Disability associated with LBP is linked to the social and economic contexts of people’s lives.36 Therefore, investigating the management of LBP in EDs is necessary to recognise if there is a need to change the management of LBP according to the current guideline’s recommendations.4 Our results are important for future policy implementation to ensure health systems become more efficient at managing patients with LBP and to avoid expenditure of low-value care resources. Further studies are needed to investigate if the management of LBP in the private sector is similar to the management in the public sector. Moreover, high-quality studies from low/middle-income countries are needed to understand the management of LBP in different social and economic conditions and to prevent the use of harmful and wasteful practices. Our findings indicate that although the physicians adopt some practices recommended by guidelines, there is still a need to implement best practices in the management of acute LBP at public EDs in Brazil.


There was an acceptable rate of prescription for diagnostic imaging tests (12.5%; n=75). On the other hand, there were high medication prescription rates (94.7%; n=568) and smaller rates (7.5%; n=45) of referrals to another type of care.

Data availability statement

Data are available upon reasonable request. The full dataset for this study is available upon request.

Ethics statements

Patient consent for publication

Ethics approval

This study has been conducted in accordance with the ethical standards of the 1964 Declaration of Helsinki. The Ethics and Research Committee from Universidade Cidade de São Paulo approved this study (number 25315713.7.0000.0064). Participants gave informed consent to participate in the study before taking part.


Supplementary materials

  • Supplementary Data

    This web only file has been produced by the BMJ Publishing Group from an electronic file supplied by the author(s) and has not been edited for content.


  • Twitter @vanin_adriane, @lcos3060

  • Contributors All authors critically revised the manuscript and approved the final version of the manuscript. Please find below a detailed description of the role of each author. ISO—conception and design, acquisition of data, analysis and interpretation of data, drafting and revision of the manuscript. SST—interpretation of data, drafting and revision of the manuscript. AAV—interpretation of data, drafting and revision of the manuscript. ACA—acquisition of data, drafting and revision of the manuscript. FCdM—interpretation of data, drafting and revision of the manuscript. RKAO—interpretation of data, drafting and revision of the manuscript. LOPC—conception and design, analysis, interpretation of data and critical revisions for important intellectual content. LdCMC—guarantor, conception and design, analysis, interpretation of data and critical revisions for important intellectual content.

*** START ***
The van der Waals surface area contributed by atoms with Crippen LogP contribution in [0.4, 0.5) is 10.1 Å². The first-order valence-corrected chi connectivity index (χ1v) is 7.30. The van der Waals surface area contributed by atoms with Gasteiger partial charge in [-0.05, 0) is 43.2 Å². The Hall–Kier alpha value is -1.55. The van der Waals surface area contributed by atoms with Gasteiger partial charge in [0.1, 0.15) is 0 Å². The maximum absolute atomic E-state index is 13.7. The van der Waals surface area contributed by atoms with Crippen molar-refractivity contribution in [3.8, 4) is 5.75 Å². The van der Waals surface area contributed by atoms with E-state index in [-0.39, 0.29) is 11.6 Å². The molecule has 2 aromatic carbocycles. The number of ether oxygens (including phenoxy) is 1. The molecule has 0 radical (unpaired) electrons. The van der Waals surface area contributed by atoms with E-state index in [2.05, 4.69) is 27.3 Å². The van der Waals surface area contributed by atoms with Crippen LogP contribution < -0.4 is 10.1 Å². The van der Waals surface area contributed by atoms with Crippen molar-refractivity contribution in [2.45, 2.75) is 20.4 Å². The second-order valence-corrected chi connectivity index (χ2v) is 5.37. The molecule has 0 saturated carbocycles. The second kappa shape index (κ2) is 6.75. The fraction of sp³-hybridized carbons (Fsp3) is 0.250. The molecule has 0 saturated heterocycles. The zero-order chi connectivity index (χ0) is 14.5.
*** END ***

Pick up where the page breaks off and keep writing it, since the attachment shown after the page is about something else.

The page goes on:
• Funding ISO received a PhD scholarship from Coordenação de Aperfeiçoamento de Pessoal de Nível Superior–Brasil (CAPES) (Finance Code 001). FCdM had her PhD scholarship supported by the São Paulo Research Foundation (FAPESP) (#2016/18575-8). RKAO had his Honour PhD scholarship supported by the São Paulo Research Foundation (FAPESP) (#2018/09544-7). LdCMC and LOPC hold a research productivity fellowship from the Brazilian National Council for Scientific and Technological Development (CNPq).

  • Competing interests None declared.

  • Patient and public involvement Patients and/or the public were not involved in the design, or conduct, or reporting, or dissemination plans of this research.

  • Provenance and peer review Not commissioned; externally peer reviewed.

  • Supplemental material This content has been supplied by the author(s). It has not been vetted by BMJ Publishing Group Limited (BMJ) and may not have been peer-reviewed. Any opinions or recommendations discussed are solely those of the author(s) and are not endorsed by BMJ. BMJ disclaims all liability and responsibility arising from any reliance placed on the content. Where the content includes any translated material, BMJ does not warrant the accuracy and reliability of the translations (including but not limited to local regulations, clinical guidelines, terminology, drug names and drug dosages), and is not responsible for any error and/or omissions arising from translation and adaptation or otherwise.